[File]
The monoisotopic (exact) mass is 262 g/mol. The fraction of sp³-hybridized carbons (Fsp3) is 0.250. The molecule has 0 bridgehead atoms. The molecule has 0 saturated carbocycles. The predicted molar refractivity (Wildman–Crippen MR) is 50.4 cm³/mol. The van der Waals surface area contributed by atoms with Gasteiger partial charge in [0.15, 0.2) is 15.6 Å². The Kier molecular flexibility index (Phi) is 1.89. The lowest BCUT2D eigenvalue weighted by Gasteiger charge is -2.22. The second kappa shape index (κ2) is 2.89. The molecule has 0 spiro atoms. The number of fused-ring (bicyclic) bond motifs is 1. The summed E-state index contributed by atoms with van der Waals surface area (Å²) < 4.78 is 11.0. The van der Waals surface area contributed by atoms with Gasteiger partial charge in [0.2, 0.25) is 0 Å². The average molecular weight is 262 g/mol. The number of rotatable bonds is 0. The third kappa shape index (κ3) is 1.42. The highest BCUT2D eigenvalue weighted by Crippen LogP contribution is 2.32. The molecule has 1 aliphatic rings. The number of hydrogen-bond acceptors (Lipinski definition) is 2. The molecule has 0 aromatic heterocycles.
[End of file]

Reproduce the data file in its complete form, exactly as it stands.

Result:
The monoisotopic (exact) mass is 262 g/mol. The fraction of sp³-hybridized carbons (Fsp3) is 0.250. The molecule has 0 bridgehead atoms. The molecule has 0 saturated carbocycles. The predicted molar refractivity (Wildman–Crippen MR) is 50.4 cm³/mol. The van der Waals surface area contributed by atoms with Gasteiger partial charge in [0.15, 0.2) is 15.6 Å². The Kier molecular flexibility index (Phi) is 1.89. The lowest BCUT2D eigenvalue weighted by Gasteiger charge is -2.22. The second kappa shape index (κ2) is 2.89. The molecule has 0 spiro atoms. The number of fused-ring (bicyclic) bond motifs is 1. The summed E-state index contributed by atoms with van der Waals surface area (Å²) < 4.78 is 11.0. The van der Waals surface area contributed by atoms with Gasteiger partial charge in [0.2, 0.25) is 0 Å². The average molecular weight is 262 g/mol. The number of rotatable bonds is 0. The third kappa shape index (κ3) is 1.42. The highest BCUT2D eigenvalue weighted by Crippen LogP contribution is 2.32. The molecule has 1 aliphatic rings. The number of hydrogen-bond acceptors (Lipinski definition) is 2. The molecule has 0 aromatic heterocycles.